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Ul-Haq v Shah (2009)

Ul-Haq v Shah (2009)

Court of Appeal
Date: 09/06/09

The Issues: At first instance the Recorder decided that:

(a) The Claimant had conspired with his mother to support her fraudulent claim.

(b) The Claimant had however genuinely suffered minor personal injuries and should be awarded the normal minor damages.

(c) He would not strike out the Claimant’s claim under CPR3.4(2), (which provides that the court may strike out a statement of case if it appears that the statement of case is an abuse of process).

(d) The Claimant should pay two thirds of the Defendant’s costs.

Deducting the costs awarded against him from his damages meant that the Claimant ended up slightly out of pocket, but it was the Defendant who appealed, and asked the Court of Appeal to consider whether it is possible, under CPR 3.4(2) or at all, to strike out a genuine claim on the ground that the claimant had been involved in a fraud on the Court.

Held: There is no general rule in contract or tort that the dishonest exaggeration of a genuine claim would result in the dismissal of the whole claim (para 16). In such circumstances the court will invariably award limited damages appropriate to its findings, although, of course, a claimant’s credibility may be so damaged that he fails to prove any part of his loss.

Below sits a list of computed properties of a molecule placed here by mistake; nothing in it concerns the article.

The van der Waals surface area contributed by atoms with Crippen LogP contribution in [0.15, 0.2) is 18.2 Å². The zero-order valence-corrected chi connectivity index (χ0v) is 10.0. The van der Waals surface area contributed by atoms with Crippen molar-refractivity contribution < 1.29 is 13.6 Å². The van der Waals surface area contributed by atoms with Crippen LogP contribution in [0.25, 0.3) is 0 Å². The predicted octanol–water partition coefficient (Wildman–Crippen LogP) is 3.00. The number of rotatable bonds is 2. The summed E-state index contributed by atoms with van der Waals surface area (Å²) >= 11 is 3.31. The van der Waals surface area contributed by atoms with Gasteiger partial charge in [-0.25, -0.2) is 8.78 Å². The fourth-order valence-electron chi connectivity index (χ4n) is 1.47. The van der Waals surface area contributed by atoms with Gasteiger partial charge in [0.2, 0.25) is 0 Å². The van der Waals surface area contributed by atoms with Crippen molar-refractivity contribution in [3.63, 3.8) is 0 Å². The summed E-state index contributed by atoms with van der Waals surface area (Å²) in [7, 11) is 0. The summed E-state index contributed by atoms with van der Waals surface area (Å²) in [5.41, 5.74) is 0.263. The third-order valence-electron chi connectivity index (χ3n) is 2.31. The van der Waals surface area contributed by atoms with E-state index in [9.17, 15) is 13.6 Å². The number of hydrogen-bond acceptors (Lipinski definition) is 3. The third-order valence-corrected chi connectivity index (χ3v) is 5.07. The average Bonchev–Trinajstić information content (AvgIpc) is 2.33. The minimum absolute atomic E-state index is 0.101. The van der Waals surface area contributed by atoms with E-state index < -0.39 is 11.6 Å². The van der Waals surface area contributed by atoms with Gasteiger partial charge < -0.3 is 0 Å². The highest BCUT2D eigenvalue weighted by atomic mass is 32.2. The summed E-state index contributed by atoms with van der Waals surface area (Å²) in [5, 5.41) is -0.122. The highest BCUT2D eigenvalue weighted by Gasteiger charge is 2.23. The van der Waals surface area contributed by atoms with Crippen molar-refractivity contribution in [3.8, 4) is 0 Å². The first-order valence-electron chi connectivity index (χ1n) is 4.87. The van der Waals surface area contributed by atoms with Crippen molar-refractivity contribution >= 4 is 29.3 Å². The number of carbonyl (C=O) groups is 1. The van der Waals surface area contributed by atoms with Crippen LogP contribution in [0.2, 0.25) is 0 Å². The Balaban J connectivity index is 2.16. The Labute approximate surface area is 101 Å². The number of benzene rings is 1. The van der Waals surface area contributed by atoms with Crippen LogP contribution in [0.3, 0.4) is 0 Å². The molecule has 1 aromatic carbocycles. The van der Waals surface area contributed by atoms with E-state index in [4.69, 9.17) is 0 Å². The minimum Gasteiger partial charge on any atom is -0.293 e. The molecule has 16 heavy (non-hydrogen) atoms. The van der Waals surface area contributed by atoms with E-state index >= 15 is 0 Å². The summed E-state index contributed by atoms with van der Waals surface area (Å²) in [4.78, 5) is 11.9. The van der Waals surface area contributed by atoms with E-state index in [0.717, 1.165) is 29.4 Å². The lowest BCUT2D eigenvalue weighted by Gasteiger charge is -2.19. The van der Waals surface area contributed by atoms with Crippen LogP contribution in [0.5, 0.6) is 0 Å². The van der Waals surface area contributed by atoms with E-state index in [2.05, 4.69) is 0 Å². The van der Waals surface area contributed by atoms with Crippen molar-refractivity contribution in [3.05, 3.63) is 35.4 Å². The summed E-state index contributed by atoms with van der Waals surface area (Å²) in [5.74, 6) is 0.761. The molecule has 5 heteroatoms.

If a dishonest claimant is not deprived of the damages he is entitled to because he has fraudulently attempted to obtain more, should the position be different where the claimant’s fraud consists of lying to support another person’s claim? LJ Smith saw no logical justification for suggesting that the claimant who lies about another person’s claim should be treated more severely than the claimant who lies about his own claim (para 20).

With regard CPR 3.4(2), where a trial has taken place and the court is able to reach reliable findings it is not open to the trial judge to strike out the claim, he must give effect to his findings. Judges can mark their disapproval by an order for costs, but they cannot deprive claimants of the damages they are entitled to (para 28).

Accordingly the appeal was dismissed.

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